In your book you talk about the necessity of a diverse perspective in protecting wild places. What have you learned from your travels and interactions with native people and why does it matter in protecting the Grand Canyon/Arizona Trail areas?

The movement to expand protection for the park and establish a Grand Canyon National Heritage Monument has really been led by the tribes in the region. The Navajo, the Hopi, the Havasupai, the Utes—these tribes are holding the moral center of the effort to create the monument.

As I talk about in Satellites in the High Country, there’s this discourse today that says, “There’s no such thing as wilderness because Indians affected just about every part of North America before Europeans arrived.” It’s true that Native Americans transformed landscapes. And they held some places as sacred.

There’s a wonderful consolation of history in the fact that the United State’s first national monument is Devil’s Tower in Wyoming, that great monolith of stone on the Northern Plains. The Lakota and Cheyenne called the place, “Bear’s Lodge.” It was an important part of their star knowledge and their religion. It’s a site of reverence for both whites and natives. What wonderful evidence of how awe crosses cultures.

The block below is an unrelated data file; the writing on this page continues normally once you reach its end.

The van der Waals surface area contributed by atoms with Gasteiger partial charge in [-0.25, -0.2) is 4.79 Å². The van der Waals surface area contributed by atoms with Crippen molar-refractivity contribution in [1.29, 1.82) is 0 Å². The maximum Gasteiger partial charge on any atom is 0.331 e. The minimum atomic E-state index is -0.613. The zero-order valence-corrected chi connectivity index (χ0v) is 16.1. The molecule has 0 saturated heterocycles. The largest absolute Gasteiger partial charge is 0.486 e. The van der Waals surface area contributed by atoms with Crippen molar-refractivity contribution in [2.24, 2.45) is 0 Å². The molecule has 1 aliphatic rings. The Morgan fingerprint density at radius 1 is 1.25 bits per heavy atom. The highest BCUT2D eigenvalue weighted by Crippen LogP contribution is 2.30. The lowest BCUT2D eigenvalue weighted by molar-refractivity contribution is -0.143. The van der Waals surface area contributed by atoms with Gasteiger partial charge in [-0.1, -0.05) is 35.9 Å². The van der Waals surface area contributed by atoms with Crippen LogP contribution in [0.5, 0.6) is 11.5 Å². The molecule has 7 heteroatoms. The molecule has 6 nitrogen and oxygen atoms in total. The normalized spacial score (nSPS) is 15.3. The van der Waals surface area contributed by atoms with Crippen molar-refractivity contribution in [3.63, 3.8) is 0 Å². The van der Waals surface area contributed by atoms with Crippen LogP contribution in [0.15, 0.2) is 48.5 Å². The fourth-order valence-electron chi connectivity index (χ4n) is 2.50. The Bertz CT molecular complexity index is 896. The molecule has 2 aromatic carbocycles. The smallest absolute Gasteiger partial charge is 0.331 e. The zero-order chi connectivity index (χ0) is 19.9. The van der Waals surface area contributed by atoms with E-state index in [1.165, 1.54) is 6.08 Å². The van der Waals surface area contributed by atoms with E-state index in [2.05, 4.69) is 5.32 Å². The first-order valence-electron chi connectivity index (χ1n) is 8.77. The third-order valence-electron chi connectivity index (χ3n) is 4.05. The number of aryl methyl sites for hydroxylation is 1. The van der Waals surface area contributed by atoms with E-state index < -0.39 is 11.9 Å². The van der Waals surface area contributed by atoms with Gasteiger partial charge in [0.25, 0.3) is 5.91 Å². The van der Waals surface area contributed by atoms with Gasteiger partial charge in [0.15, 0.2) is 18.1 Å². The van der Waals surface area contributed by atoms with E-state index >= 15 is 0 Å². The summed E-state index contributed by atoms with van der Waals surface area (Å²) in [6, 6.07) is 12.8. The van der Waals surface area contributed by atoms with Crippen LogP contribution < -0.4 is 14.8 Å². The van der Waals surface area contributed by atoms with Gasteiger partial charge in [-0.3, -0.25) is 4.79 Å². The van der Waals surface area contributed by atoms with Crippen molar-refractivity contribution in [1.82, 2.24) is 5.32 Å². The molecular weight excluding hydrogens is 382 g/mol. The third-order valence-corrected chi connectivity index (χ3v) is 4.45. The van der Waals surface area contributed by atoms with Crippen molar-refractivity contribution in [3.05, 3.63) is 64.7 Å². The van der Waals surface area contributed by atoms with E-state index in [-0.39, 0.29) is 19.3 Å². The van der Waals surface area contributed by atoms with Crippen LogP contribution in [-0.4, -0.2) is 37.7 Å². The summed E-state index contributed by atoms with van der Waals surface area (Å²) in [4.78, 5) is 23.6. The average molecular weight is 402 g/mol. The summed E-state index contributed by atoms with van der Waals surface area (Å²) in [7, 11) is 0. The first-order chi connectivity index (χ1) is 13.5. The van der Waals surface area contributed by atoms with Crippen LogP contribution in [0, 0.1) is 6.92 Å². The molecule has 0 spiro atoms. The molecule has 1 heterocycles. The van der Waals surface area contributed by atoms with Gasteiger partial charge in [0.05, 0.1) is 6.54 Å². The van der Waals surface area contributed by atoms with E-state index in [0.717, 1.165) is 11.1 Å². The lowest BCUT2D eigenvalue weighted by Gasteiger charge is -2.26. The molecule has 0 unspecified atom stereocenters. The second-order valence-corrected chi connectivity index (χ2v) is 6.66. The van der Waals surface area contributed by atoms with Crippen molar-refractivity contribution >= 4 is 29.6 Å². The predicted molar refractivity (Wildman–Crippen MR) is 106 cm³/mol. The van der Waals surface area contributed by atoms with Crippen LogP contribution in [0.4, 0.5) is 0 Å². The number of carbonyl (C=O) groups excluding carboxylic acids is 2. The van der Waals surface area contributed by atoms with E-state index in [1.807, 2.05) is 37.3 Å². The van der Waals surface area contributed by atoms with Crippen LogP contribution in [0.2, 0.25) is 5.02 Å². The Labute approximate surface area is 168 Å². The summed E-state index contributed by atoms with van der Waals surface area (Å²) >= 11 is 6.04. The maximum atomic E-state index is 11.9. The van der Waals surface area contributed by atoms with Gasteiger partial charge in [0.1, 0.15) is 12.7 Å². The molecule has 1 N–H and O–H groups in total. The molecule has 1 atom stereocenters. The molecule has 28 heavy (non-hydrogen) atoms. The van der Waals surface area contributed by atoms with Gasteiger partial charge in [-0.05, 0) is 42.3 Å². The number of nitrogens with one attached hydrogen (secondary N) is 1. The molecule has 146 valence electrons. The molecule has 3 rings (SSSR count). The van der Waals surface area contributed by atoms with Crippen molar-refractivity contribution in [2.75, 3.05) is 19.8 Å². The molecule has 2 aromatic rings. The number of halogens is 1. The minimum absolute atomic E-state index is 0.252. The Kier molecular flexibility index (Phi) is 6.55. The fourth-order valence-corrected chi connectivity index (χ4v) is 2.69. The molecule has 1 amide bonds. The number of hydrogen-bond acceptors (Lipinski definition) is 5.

Photo credit: Ellen Heyn

Arizona Trail. Photo credit: Ellen Heyn

How can I act to keep this land protected for future generations to experience?

Get connected to the constellation of local and national groups calling for the establishment of the Grand Canyon National Heritage Monument: Grand Canyon Trust, the Sierra Club, the National Parks Conservation Association. Check out Congressman Raul Grijalva’s proposed legislation to expand protection for the canyon and call on your representatives to support it.

Can I bring my dog?

No. While dogs are permitted in national forests, they are usually not permitted in rental car vehicles, which we will be relying on. Keep the pooch at home.